Latino entrepreneurship: businesses that impact the growth of the US economy
Many Hispanic immigrants come to the United States with the dream of starting their own businesses, bringing a wealth of ideas, skills, and talents that enrich the business landscape.
Recently, the United States Department of the Treasury released a report showing the strong growth in business ownership and income of Latinos in the United States.
This report underscores the critical role of federal investments, particularly those arising from President Biden’s American Rescue Plan, in fostering the development and sustainability of Latino-owned businesses.
With more than 62.5 million Latinos, making up 19% of the population and contributing to a staggering $2.8 trillion in economic output, there are approximately 5 million Latino-owned businesses generating more than 800 thousand million dollars in annual revenue.
Reasons behind the growth
For many Latinos, the idea of running their own business is very attractive, they understand that their cultural perspectives are unique which drives them to create businesses that reflect their interests and experience.
The family plays a central role in Latin culture. Many Latino entrepreneurs are motivated to create businesses not only to achieve personal success, but also to leave a legacy for future generations. Their goal is to build companies that can be passed from generation to generation.
Hispanic-owned businesses span a variety of industries, including food and hospitality, retail, healthcare, construction, technology, and more. From corner taquerias to tech startups, these companies serve a wide range of needs.
However, the above, language barriers, access to capital and the management of complex regulations represent major obstacles. However, many overcome these challenges by understanding that they must join the system, comply with current regulations, file and pay taxes, and most importantly educate themselves.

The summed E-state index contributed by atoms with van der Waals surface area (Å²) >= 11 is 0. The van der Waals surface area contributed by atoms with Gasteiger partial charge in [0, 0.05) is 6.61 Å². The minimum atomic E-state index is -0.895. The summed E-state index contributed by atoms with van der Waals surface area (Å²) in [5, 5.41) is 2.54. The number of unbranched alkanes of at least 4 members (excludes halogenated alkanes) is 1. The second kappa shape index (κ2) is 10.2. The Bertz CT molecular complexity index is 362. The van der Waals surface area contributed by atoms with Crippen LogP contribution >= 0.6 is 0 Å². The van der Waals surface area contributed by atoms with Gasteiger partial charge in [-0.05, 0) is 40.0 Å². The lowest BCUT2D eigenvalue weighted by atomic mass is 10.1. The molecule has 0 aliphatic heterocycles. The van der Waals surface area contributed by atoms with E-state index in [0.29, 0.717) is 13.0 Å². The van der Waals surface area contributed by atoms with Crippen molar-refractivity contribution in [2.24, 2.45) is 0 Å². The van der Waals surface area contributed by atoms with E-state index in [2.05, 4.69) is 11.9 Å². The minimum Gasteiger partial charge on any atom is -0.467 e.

COVID-19 was also a great challenge for Latinx companies and communities; Among the obstacles faced were disproportionate job losses, increased exposure risks due to frontline work, and significant mortality rates. Latino unemployment skyrocketed to almost 19% in 2020.
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The numbers speak
As of 2020, there has been a steady increase in business creation.
Although Hispanic-owned companies are not concentrated in one region but are spread throughout the country. States with large Hispanic populations, such as California, Texas and Florida, have a substantial number of these companies. However, they can be found in every state, contributing to local economies.
Monthly business applications to incorporate a business were 50% higher in 2021-2023 than in 2018-2019, and nearly 25% of all new entrepreneurs in 2021 identified as Latino.
Latino-owned businesses experienced an average revenue growth rate of 25% during the pandemic recovery.
From 2019 to 2022, Latino workers’ median weekly earnings increased 2.4%, even after adjusting for inflation. Surprisingly, Latino unemployment hit an all-time low in September 2023.
In the same period, the number of Latino self-employed workers increased by 26%, and the proportion of Latino workers who are self-employed increased from 8.9% in the first 8 months of 2019 to 10.2% in the first 8 months of 2023.
Federal programs have played a critical role in sustaining the rise of Latino-owned small businesses. Initiatives such as the State and Local Fiscal Recovery Fund (SLFRF) have significantly impacted the economic recovery. They have provided a broad spectrum of services to improve health, housing, employment, and economic equity in low-income communities.
The growth of Latino-owned businesses has been a driving force for a more equitable and inclusive economy.
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